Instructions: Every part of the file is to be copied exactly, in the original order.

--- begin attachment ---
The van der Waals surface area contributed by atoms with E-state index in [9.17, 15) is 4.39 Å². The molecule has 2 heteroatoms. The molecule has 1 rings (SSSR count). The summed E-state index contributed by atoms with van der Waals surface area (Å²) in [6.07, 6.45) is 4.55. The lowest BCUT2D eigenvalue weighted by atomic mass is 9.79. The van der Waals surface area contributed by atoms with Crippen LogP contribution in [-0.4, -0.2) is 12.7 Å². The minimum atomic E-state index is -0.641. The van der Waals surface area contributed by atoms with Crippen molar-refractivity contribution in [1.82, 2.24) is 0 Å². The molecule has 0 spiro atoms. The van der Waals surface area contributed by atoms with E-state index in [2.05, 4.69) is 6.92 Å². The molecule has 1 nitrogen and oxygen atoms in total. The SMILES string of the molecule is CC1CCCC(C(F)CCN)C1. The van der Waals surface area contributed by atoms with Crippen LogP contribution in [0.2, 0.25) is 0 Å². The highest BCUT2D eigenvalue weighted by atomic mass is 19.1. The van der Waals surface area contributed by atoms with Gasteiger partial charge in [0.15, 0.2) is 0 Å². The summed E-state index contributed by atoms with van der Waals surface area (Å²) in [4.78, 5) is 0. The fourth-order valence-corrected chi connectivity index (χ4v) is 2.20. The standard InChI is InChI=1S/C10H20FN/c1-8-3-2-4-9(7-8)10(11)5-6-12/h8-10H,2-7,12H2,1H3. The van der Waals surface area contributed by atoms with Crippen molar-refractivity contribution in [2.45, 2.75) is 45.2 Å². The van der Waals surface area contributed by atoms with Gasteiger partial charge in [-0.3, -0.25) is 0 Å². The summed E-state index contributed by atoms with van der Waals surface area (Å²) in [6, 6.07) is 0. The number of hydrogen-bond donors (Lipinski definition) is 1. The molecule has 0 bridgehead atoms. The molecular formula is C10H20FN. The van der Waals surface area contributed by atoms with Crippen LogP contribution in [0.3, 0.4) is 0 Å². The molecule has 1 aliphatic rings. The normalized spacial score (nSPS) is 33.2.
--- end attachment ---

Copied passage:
The van der Waals surface area contributed by atoms with E-state index in [9.17, 15) is 4.39 Å². The molecule has 2 heteroatoms. The molecule has 1 rings (SSSR count). The summed E-state index contributed by atoms with van der Waals surface area (Å²) in [6.07, 6.45) is 4.55. The lowest BCUT2D eigenvalue weighted by atomic mass is 9.79. The van der Waals surface area contributed by atoms with Crippen LogP contribution in [-0.4, -0.2) is 12.7 Å². The minimum atomic E-state index is -0.641. The van der Waals surface area contributed by atoms with Crippen molar-refractivity contribution in [1.82, 2.24) is 0 Å². The molecule has 0 spiro atoms. The van der Waals surface area contributed by atoms with E-state index in [2.05, 4.69) is 6.92 Å². The molecule has 1 nitrogen and oxygen atoms in total. The SMILES string of the molecule is CC1CCCC(C(F)CCN)C1. The van der Waals surface area contributed by atoms with Crippen LogP contribution in [0.2, 0.25) is 0 Å². The highest BCUT2D eigenvalue weighted by atomic mass is 19.1. The van der Waals surface area contributed by atoms with Gasteiger partial charge in [0.15, 0.2) is 0 Å². The summed E-state index contributed by atoms with van der Waals surface area (Å²) in [4.78, 5) is 0. The fourth-order valence-corrected chi connectivity index (χ4v) is 2.20. The standard InChI is InChI=1S/C10H20FN/c1-8-3-2-4-9(7-8)10(11)5-6-12/h8-10H,2-7,12H2,1H3. The van der Waals surface area contributed by atoms with Crippen molar-refractivity contribution in [2.45, 2.75) is 45.2 Å². The van der Waals surface area contributed by atoms with Gasteiger partial charge in [-0.3, -0.25) is 0 Å². The summed E-state index contributed by atoms with van der Waals surface area (Å²) in [6, 6.07) is 0. The number of hydrogen-bond donors (Lipinski definition) is 1. The molecule has 0 bridgehead atoms. The molecular formula is C10H20FN. The van der Waals surface area contributed by atoms with Crippen LogP contribution in [0.3, 0.4) is 0 Å². The molecule has 1 aliphatic rings. The normalized spacial score (nSPS) is 33.2.